FaceNorth is an exciting collaborative community arts project taking place across Caithness during 2006.
“FaceNorth” visual arts residency is jointly run by Northlands Creative Glass and Lyth arts Centre. Funded by the Scottish arts Council and Caithness and Sutherland Enterprise agency it is one of the biggest visual and community artist residencies of its kind. The residency artists who spend 50% of their time on their own work and 50 % of their time developing relationships with communities through outreach art workshops. The project gives community groups with little or no arts experience the chance to engage with the professional artists creating artworks with a shared sense of ownership and local identity. Areas chosen for the artists to work in are Wick, Thurso and Lybster & Dunbeath. The residency started on 6th Febuary and culminates with an exhibition of works, both own and community, at Lyth arts centre on 3rd July.
Kate Williams from London works in glass. Her focus will be to develop glass works that reflects the industrial processes of the Dounreay nuclear facility, whilst drawing on experiences of her time in Caithness.
Shelagh Swanson is a local artist from Bower who makes artwork assemblages from found objects and images that are relevant to place, past and present and people that occupied the said time.
Janis Mackay from Edinburgh, Scotland is a poet, writer, storyteller and voice teacher. She has an MA in Creative Writing and Personal Development and is currently working on her first collection of poetry, inspired by the land and a sense of place. During the residency in Caithness Janis hopes to find inspiration in the land and seascapes of the far north and to produce a small collection of poetry from and for Caithness. She also hopes to support people in the area with their own creative writing and to put together a collection of poetry where the many different voices of people in Caithness can find expression.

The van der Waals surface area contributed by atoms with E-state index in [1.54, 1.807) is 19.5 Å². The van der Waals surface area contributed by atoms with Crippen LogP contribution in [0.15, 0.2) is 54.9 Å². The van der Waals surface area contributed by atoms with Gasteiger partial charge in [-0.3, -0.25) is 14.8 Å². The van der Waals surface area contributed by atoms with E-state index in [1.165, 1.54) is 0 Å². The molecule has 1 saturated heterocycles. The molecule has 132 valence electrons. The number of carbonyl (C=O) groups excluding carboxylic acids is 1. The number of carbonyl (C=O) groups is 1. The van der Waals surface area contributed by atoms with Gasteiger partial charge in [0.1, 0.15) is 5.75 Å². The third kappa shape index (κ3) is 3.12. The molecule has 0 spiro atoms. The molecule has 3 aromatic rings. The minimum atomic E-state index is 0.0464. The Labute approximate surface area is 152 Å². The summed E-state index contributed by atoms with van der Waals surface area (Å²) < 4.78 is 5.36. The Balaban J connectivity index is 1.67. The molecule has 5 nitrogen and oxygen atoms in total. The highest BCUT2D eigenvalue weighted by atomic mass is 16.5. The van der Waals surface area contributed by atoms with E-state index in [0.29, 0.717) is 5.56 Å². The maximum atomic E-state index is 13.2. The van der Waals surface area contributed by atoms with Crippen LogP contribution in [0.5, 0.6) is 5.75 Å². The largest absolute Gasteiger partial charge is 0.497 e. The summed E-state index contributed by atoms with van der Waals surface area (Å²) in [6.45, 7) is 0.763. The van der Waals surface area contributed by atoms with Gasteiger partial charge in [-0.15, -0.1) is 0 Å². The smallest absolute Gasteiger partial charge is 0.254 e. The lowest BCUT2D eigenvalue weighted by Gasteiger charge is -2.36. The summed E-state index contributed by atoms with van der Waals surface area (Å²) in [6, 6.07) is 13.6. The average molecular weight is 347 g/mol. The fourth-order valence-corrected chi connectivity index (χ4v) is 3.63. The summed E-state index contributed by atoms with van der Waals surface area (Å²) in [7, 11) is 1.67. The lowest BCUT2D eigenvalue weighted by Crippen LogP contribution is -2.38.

Over the past several weeks they have been doing outreach art workshops with young people, ladies groups and after school groups in Wick, developing partnerships with community programmes like the Pultneytown Peoples Project and Wick Youth Club facilitated through Highland Councils Learning & Leisure Dept. The emphasis has been to encourage learning through fun practical activities. One young peoples group at Wick Youth Club has been working on a ‘Scrap Heap Challenge’ project; taking apart old televisions and transforming them into contemporary sculptures to examine the way we perceive television and its influence on modern society. All the Wick groups have visited the excellent Northlands Glass studios in Lybster and sampled the delights of making etched and fused glass . Kate William’s explained “The technique of making fused glass involves combining metal foils, wire and coloured glass pieces sandwiched between sheets of clear glass which are then kiln fired “. The culmination of the work produced in Wick can be seen at an exhibition at Lyth Arts centre starting on the 3rd July.
Lyth Arts Centre, sign-posted 4 miles off the A99 between John 0’ Groats & Wick
open daily 12- 5pm, 1st July to 31st August ‘06